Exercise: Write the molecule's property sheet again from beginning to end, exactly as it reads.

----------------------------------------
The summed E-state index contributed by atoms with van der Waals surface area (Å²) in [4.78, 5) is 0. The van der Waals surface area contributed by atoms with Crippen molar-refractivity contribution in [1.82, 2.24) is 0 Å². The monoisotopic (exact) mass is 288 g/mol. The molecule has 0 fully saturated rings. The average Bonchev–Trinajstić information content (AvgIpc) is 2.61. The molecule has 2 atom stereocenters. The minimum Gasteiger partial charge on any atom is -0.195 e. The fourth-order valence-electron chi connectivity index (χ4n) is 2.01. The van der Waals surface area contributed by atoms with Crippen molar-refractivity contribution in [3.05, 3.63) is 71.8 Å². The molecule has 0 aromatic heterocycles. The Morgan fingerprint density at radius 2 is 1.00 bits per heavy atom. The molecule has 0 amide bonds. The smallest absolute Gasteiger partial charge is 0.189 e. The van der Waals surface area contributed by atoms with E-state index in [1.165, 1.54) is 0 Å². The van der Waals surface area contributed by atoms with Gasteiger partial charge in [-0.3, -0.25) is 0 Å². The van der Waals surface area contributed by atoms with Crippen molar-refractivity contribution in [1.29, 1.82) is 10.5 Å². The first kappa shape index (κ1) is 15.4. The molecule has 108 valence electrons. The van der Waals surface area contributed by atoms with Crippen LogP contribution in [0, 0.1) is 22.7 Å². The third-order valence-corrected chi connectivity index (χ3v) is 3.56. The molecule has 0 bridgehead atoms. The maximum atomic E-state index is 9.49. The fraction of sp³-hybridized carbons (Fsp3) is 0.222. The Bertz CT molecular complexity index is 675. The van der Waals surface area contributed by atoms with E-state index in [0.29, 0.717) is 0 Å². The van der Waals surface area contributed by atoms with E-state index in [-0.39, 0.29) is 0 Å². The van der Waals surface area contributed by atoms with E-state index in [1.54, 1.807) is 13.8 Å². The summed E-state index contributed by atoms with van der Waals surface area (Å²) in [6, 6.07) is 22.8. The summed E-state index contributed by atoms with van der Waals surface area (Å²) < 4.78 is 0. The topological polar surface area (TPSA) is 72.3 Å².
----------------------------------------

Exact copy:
The summed E-state index contributed by atoms with van der Waals surface area (Å²) in [4.78, 5) is 0. The van der Waals surface area contributed by atoms with Crippen molar-refractivity contribution in [1.82, 2.24) is 0 Å². The monoisotopic (exact) mass is 288 g/mol. The molecule has 0 fully saturated rings. The average Bonchev–Trinajstić information content (AvgIpc) is 2.61. The molecule has 2 atom stereocenters. The minimum Gasteiger partial charge on any atom is -0.195 e. The fourth-order valence-electron chi connectivity index (χ4n) is 2.01. The van der Waals surface area contributed by atoms with Crippen molar-refractivity contribution in [3.05, 3.63) is 71.8 Å². The molecule has 0 aromatic heterocycles. The Morgan fingerprint density at radius 2 is 1.00 bits per heavy atom. The molecule has 0 amide bonds. The smallest absolute Gasteiger partial charge is 0.189 e. The van der Waals surface area contributed by atoms with E-state index in [1.165, 1.54) is 0 Å². The van der Waals surface area contributed by atoms with Gasteiger partial charge in [-0.3, -0.25) is 0 Å². The van der Waals surface area contributed by atoms with Crippen molar-refractivity contribution in [1.29, 1.82) is 10.5 Å². The first kappa shape index (κ1) is 15.4. The molecule has 108 valence electrons. The van der Waals surface area contributed by atoms with Crippen LogP contribution in [0, 0.1) is 22.7 Å². The third-order valence-corrected chi connectivity index (χ3v) is 3.56. The molecule has 0 bridgehead atoms. The maximum atomic E-state index is 9.49. The fraction of sp³-hybridized carbons (Fsp3) is 0.222. The Bertz CT molecular complexity index is 675. The van der Waals surface area contributed by atoms with E-state index in [0.29, 0.717) is 0 Å². The van der Waals surface area contributed by atoms with E-state index in [-0.39, 0.29) is 0 Å². The van der Waals surface area contributed by atoms with E-state index in [1.54, 1.807) is 13.8 Å². The summed E-state index contributed by atoms with van der Waals surface area (Å²) in [6, 6.07) is 22.8. The summed E-state index contributed by atoms with van der Waals surface area (Å²) < 4.78 is 0. The topological polar surface area (TPSA) is 72.3 Å².